Agriculture and Veterinary Medicine - How Nanotechnology is Set to Impact on These Industries

Topics Covered

Background

Biochips - Current and Future Industry Applications

What are Biochips (Microarrays) and How Are they Used to Study Genetic Sequences?

Using Biochips in Biowarfare Agents or in Disease Detection Applications

Using Biochips for Disease Detection in Animals and for Tracing the Source of Foods

How Biochips Might be Used in Animal Breeding to Remove Genetic Diseases

Microfluidics and Nanofluidics - What Are They and Which Industry Applications Might They Be Used In?

How Microfluidics Is Used in Livestock Breeding

How Microfluidic Devices Might be Used in Biomimetics

Background

Livestock and fish will be affected by the nanotechnology revolution. While the great hopes of nanomedicine are disease detection and new pharmaceuticals for humans, veterinary applications of nanotechnology may become the proving ground for untried and more controversial techniques - from nanocapsule vaccines to sex selection in breeding.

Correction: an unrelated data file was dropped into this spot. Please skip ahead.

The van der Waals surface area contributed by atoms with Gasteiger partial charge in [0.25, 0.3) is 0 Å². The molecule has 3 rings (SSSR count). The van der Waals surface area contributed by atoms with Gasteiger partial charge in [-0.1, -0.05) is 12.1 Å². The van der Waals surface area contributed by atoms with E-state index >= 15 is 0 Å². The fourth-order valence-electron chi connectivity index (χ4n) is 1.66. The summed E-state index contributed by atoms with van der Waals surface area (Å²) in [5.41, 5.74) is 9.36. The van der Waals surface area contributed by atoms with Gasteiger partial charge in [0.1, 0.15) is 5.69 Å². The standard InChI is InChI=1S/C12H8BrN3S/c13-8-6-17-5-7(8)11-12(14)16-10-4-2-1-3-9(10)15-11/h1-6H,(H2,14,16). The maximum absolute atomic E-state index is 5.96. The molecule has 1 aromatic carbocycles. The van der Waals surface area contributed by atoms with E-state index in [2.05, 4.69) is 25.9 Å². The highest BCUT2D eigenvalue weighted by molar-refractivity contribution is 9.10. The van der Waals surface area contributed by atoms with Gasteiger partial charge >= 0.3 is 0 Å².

Biochips - Current and Future Industry Applications

Using biochips, biological samples such as blood, tissue and semen can be instantaneously analysed and manipulated. In fewer than five years, biochips have become a standard technology for genomics and drug discovery and they are now moving into commercial healthcare and food safety applications.

What are Biochips (Microarrays) and How Are they Used to Study Genetic Sequences?

A biochip (or microarray) is a device typically made of hundreds or thousands of short strands of artificial DNA deposited precisely on a silicon circuit. In DNA arrays, each DNA strand acts as a selective probe and when it binds to material in a sample (e.g. blood) an electrical signal is recorded. Rather like conducting a word search across a piece of text, the biochip is able to report back on found genetic sequences based on the DNA probes built into it. The best-known biochips are those produced by Affymetrix, the company that pioneered the technology and was first to produce a DNA chip that analyses an entire human genome on a single chip the size of a dime.